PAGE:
What is “mostly open source”?

I read a description of a piece of software and someone used the phrase “mostly open source” which I found interesting… So I asked the following question via Twitter

How do you decipher the phrase “mostly open source”?

cruiskeencruiskeen @raster related to “a little bi pregnant”

cjibocjibo @raster 50.1% meaning the rest is crap code

gregtarnoffgregtarnoff @raster They started using open source code, until they got to a point where using it meant they couldn’t make money off it.

genehackgenehack @raster I read that as “we have no idea what we’re saying but think this advances our agenda”

mattressmattress @raster You can alter the parts that are superficial

tomhenrichtomhenrich Partly super-uber-top-triple-secret. RT @raster: how do you decipher the phrase “mostly open source”?

I know I’ve spent time in the past arguing what constitutes “open source” and I probably won’t do that here again. At least not right now. I mean, I figure if you make your code available under an open source license, then it’s open source. There’s a whole series of follow-up questions such as: Are you a good steward of the code? Do you manage the community? Do you accept code from others and roll it back into the project? Those could all be considered parts of being a good “open source citizen” but really, the code, available under an open source license, is what probably makes something open source.

(In other news, the tweet quotes included with this post are something I’m working on to make it easier to reference tweets back on my own blog. I’ve wanted a tool similar to this for years now and haven’t seen one that does what I want. I’m sick of just using screen shots and typing things into the alt tag. There’s got to be a better way, or I’ll try to make one.)


Scuttle rides again!

Because I always fear the CloudFail™, and because I like hacking on open source projects and interesting APIs, and because I like to store my own data… I’ve got Scuttle up and running again.

p2url: Bookmarks I started using in 2003 to store my bookmarks. I loved it. Over time had some issues with reliability and there were times when I could not access my bookmarks that were stored in This made me sad. Around 2005 an open source project named Scuttle appeared, which was basically a clone of you could run on your own server. I ran it on my own server, and put together some code to make it sync up with (At some point the name changed from “” to “Delicious” but I am calling it here for historical reasons.)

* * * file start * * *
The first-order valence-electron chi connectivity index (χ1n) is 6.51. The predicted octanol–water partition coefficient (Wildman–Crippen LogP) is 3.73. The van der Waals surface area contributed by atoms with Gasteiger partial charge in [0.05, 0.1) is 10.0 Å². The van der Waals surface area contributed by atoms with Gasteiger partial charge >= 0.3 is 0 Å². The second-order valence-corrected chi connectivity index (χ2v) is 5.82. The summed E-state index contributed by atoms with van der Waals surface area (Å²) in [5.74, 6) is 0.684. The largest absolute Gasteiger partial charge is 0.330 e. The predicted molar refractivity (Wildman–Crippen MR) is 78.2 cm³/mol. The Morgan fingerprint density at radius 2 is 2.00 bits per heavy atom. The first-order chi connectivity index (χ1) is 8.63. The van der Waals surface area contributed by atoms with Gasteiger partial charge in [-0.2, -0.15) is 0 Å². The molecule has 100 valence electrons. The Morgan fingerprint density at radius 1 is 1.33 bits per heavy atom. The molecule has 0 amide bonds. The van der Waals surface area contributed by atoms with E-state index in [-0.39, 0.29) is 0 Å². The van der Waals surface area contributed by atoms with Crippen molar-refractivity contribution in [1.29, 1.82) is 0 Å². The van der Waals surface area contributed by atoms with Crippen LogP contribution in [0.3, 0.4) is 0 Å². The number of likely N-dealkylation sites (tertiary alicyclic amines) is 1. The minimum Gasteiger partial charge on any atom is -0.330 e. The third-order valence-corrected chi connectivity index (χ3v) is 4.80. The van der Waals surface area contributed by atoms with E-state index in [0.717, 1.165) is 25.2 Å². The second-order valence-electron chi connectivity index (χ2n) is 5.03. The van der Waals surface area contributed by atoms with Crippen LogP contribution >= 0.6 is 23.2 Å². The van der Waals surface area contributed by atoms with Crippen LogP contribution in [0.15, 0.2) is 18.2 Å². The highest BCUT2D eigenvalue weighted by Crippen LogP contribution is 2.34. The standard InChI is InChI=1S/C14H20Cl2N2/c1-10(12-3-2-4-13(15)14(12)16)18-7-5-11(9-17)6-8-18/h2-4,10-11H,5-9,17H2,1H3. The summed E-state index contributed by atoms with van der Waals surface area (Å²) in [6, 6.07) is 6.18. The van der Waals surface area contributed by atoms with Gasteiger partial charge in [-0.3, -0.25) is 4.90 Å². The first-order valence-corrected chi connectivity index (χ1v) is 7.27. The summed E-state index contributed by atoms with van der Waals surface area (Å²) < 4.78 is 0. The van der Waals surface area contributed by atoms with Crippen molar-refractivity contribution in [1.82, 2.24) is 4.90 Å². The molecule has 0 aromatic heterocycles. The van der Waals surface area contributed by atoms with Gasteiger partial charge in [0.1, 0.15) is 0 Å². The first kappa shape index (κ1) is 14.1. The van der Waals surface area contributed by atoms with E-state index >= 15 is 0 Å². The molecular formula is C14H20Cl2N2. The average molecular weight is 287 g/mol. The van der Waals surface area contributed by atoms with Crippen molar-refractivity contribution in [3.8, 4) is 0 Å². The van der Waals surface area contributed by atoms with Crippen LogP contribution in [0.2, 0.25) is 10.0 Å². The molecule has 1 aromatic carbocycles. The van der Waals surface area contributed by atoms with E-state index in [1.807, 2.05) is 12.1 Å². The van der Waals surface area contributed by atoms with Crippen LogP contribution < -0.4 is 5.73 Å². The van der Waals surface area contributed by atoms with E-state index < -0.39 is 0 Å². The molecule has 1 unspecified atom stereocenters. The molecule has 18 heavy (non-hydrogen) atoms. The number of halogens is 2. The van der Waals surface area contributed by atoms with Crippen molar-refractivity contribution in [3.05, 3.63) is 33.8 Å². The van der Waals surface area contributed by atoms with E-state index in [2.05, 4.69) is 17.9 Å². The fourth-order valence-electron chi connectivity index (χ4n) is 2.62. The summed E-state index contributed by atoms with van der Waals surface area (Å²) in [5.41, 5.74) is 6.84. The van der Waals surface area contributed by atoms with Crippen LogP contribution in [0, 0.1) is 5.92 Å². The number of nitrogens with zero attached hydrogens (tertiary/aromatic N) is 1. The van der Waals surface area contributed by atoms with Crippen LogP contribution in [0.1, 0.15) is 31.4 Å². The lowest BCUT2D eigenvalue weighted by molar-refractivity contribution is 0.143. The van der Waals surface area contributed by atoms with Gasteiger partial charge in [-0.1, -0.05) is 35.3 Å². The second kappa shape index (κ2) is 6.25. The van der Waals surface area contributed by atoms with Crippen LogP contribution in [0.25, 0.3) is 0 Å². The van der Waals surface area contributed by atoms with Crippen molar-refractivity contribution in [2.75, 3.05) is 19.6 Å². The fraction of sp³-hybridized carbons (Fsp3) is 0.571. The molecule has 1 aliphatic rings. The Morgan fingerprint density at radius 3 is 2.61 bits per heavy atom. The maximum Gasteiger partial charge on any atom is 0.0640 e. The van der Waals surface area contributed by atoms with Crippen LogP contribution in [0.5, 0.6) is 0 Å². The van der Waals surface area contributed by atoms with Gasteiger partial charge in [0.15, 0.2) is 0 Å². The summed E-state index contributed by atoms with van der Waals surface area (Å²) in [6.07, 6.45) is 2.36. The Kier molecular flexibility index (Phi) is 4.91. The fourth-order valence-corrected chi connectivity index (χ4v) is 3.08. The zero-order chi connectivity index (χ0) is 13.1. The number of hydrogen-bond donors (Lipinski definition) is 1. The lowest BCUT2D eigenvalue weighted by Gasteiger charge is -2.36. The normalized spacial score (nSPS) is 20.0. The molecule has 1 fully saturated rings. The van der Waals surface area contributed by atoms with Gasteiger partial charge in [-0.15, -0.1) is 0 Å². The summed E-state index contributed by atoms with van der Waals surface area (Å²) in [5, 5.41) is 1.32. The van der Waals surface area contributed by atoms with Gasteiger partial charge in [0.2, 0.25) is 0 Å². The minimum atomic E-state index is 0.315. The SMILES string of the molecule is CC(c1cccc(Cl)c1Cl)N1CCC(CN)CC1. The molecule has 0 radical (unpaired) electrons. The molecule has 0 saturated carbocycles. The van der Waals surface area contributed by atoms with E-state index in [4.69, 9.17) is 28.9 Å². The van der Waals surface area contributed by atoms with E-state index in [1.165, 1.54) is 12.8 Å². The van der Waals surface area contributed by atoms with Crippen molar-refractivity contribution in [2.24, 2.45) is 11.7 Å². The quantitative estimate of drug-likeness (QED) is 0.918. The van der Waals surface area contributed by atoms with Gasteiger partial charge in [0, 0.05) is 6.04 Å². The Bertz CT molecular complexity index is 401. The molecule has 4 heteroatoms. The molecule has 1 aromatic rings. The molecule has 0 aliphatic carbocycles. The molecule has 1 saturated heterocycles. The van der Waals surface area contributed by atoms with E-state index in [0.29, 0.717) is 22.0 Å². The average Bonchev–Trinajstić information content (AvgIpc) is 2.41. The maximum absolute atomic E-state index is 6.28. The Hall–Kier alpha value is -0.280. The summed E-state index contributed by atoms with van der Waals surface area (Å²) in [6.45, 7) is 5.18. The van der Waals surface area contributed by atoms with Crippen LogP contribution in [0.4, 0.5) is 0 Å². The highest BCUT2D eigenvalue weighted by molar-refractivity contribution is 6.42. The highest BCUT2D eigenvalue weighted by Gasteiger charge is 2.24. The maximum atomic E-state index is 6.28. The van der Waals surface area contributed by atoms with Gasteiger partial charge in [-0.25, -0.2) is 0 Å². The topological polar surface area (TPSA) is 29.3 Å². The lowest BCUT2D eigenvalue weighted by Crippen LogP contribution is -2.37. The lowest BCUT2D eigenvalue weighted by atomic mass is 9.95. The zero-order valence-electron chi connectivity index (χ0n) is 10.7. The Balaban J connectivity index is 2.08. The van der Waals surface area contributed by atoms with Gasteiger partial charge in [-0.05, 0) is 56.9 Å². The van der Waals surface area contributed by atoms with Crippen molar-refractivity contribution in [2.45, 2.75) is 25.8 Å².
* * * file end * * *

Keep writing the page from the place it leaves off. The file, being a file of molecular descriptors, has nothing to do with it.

For years this ran on my own home server, and served as a great backup for my bookmarks in This was all very easy because Scuttle implemented (most of) the API, so syncing the data between the two was so trivial, even a hacker like me could cobble a bit of code together to make it work.

As an interesting sidenote, while ended up being pretty darn reliable (Yahoo! eventually acquired it) others were not so lucky. Ma.gnolia was another social bookmarking site. Ma.gnolia died a tragic death, and lost all data. See for details. This is why having an API is important. This is why having a backup is important. This is why you should trust yourself with your own data.

I’ve collected a few links for the blog posts I wrote about Scuttle,, and related sites.

(Most of the bits above can also be found on the page at:, and while you are welcome to browse through as it is a public site, I’m the only on who will be adding bookmarks to it, because it’s there for me. If you want your own, I encourage you to go make it happen. Let me know if you need help.


Snake or Software?

This is a game I made for the June 2010 Web414 Meeting. You have to guess… it is the name of a snake, or the name of an open source software project.

I hope you’ve enjoyed this game! Check out Web414 any second Thursday of the month at 7pm… at Bucketworks in Milwaukee, Wisconsin.


Business Disruption

I have this problem… whenever I see some commercial service demonstrated, I start to think of the alternatives to it. Why is that?